Balaji Ramadoss has more than 8,000 IP assets to account for, but, unlike most of his peers, keeping track is literally a matter of life and death.
IT asset management, or ITAM, is a critical task in most large organizations. Administrators need a way to account for every piece of hardware on their network, ensure that all software is properly licensed, identify rogue devices and applications, and address potential security vulnerabilities.
ITAM applications can alleviate the burden of these tasks, but most ITAM applications adversely affect network performance when they are doing their census. And sluggish performance is simply not acceptable when the network in question is responsible for maintaining life-saving equipment at peak operating efficiency.
As the director for IT and standards at Tampa General Hospital, Ramadoss is responsible for ensuring that every piece of hardware is properly accounted for, as well as in compliance with regulations such as HIPAA (Health Insurance Portability and Accountability Act).
All 120 members of Ramadoss’ team are also responsible for security-something he was shocked to discover is not the case with his peers. “Everyone [in IT] has to be responsible for security,” he said.
Ramadoss and his team identified the need for an ITAM solution, but decided to go with an agentless system that would not be a drain on the network.
They ultimately decided on SecureFusion, an agentless IT application suite from Gideon Technologies. Ramadoss began implementing SecureFusion across the rest of his network in July 2008 as part of a phased implementation process that will encompass hardware and software asset discovery, network drive security, policy enforcement, configuration management, and vulnerability management.
The hospital runs Dell equipment in a Windows environment and is investing heavily in virtualization technology from VMware.
Many large-scale IT projects founder, running up against turf battles and budget cuts. Ramadoss ensured himself organizationwide buy-in, and the budgetary freedom he needed, by defining the project’s overarching goals and framework.
“Setting up a strategy is a first step,” he told eWEEK.
Ramadoss then listed the tools that were needed to meet that framework and did an inventory of the tools already being used.
The hospital was using bar-coded equipment and SMS to get updates-clearly not a sophisticated enough solution to track 8,000 IP assets and handheld devices serving 950 beds and 5,000 employees, let alone compliant with stringent regulations such as HIPAA.
Ramadoss said he looked for a standard to adopt as a framework-either ISO (International Organization for Standardization) or NIST (National Institute of Standards and Technology). The fact that he picked NIST Standard 800-53 is incidental, but the act of using an accepted standard as the framework for the project allowed him to get buy-in for the entire scope of his project. Every resource he uses and every expenditure he makes are predicated on attaining a level of compliance that has been vetted by senior management.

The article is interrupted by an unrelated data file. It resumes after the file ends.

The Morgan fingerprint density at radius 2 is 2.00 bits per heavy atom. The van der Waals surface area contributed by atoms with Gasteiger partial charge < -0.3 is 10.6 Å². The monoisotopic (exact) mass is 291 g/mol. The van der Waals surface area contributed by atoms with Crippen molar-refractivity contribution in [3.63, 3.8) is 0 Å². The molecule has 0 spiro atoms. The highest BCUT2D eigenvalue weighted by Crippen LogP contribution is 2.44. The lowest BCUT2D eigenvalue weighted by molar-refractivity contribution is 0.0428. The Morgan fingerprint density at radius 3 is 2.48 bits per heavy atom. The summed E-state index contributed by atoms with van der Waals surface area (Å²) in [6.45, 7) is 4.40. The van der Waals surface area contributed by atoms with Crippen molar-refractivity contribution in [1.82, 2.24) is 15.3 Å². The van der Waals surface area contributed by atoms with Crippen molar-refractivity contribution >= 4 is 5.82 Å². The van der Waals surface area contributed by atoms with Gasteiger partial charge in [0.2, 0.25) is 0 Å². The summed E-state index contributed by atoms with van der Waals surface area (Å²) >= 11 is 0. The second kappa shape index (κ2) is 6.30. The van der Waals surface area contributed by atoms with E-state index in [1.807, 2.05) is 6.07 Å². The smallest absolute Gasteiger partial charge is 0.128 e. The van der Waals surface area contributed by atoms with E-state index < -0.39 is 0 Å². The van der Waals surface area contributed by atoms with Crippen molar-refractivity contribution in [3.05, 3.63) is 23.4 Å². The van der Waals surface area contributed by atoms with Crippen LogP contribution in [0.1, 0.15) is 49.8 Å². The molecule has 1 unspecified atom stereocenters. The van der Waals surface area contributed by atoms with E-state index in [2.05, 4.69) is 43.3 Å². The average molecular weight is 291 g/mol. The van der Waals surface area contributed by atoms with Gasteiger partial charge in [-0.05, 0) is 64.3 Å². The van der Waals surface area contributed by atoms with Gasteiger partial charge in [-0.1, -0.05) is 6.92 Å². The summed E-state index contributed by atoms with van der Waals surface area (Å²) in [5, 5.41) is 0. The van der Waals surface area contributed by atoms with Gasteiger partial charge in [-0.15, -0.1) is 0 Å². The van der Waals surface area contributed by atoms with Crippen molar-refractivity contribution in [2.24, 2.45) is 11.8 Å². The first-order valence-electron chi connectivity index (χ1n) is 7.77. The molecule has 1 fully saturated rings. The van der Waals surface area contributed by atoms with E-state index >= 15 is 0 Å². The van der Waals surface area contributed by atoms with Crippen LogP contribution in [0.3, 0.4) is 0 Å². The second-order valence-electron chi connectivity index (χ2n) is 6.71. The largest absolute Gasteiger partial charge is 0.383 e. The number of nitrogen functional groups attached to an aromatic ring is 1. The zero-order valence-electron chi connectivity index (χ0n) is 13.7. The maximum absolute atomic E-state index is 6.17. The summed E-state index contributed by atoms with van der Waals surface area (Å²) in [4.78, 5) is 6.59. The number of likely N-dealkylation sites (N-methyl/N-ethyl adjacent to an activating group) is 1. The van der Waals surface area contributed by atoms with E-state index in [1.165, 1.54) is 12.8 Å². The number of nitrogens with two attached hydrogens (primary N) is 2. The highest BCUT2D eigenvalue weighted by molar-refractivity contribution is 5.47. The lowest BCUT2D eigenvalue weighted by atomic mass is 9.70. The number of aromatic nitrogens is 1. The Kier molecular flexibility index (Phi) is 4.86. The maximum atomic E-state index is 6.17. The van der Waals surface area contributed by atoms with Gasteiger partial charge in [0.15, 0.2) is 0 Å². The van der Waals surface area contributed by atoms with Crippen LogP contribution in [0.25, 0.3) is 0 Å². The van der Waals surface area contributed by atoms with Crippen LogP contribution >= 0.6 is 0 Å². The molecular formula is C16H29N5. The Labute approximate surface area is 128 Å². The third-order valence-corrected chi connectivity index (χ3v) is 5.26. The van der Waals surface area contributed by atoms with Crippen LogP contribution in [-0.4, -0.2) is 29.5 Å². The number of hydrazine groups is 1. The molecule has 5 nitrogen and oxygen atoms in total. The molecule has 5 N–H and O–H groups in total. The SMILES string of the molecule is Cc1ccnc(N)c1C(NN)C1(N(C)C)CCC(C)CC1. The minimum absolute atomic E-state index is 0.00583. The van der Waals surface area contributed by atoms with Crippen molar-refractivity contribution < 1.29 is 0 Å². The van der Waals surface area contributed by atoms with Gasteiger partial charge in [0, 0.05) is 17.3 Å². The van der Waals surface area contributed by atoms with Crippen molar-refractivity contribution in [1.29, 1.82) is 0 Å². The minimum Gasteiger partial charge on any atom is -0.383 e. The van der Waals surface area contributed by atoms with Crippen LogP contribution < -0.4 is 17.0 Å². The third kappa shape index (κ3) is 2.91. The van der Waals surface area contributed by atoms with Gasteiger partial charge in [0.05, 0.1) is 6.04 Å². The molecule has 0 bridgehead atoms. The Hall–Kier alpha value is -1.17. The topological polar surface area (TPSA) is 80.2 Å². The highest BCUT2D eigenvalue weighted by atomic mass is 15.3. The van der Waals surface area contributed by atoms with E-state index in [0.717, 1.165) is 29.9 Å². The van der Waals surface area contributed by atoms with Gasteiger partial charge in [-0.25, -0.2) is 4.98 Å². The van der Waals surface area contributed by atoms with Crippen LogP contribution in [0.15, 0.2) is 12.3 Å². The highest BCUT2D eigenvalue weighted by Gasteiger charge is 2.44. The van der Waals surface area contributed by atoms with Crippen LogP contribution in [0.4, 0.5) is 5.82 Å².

Ramadoss also plans to co-opt current management practices in later implementation stages of SecureFusion. Currently, director-level managers meet to review Web-based vulnerabilities and report back on their remediation steps during subsequent meetings.
When Ramadoss implements the vulnerability assessment portion of the SecureFusion application, those managers will have access to a portal that will produce reports customized for each department and will incorporate findings from those reports into their security meetings.
Ramadoss still isn’t taking any chances-he won’t apply the tool to the subnet serving those assets until he’s finished testing the impact SecureFusion has on biomedical devices in laboratory conditions.
What You Dont Know Can Hurt You
What You Don’t Know Can Hurt You
In the meantime, though, the agentless characteristic of the SecureFusion application suite appealed to Ramadoss for several reasons. It has a minimal impact on the network and, said Ramadoss, it allows him to discover assets he otherwise wouldn’t know exist, such as rogue devices and improperly licensed or risky software.
“It goes and pings the box itself and finds standard MAC [media access control] addresses,” he said.
SecureFusion also allows Ramadoss to blacklist certain IP ranges (those corresponding to the biomedical devices) to protect the network until he’s certain that the process won’t impact performance.
Including biomedical equipment in the asset discovery process will be the second phase of the SecureFusion implementation; next, his team will use SecureFusion to identify and remediate security vulnerabilities, followed by policy and process management.
To cost-justify the expenditure, Ramadoss argues that SecureFusion software management tools will help the hospital reduce licensing costs, and that the product itself is less expensive than a battery of point solutions “that are not completely configured.”
His trump card, though, is that “I’m staying in business by being HIPAA-compliant.”
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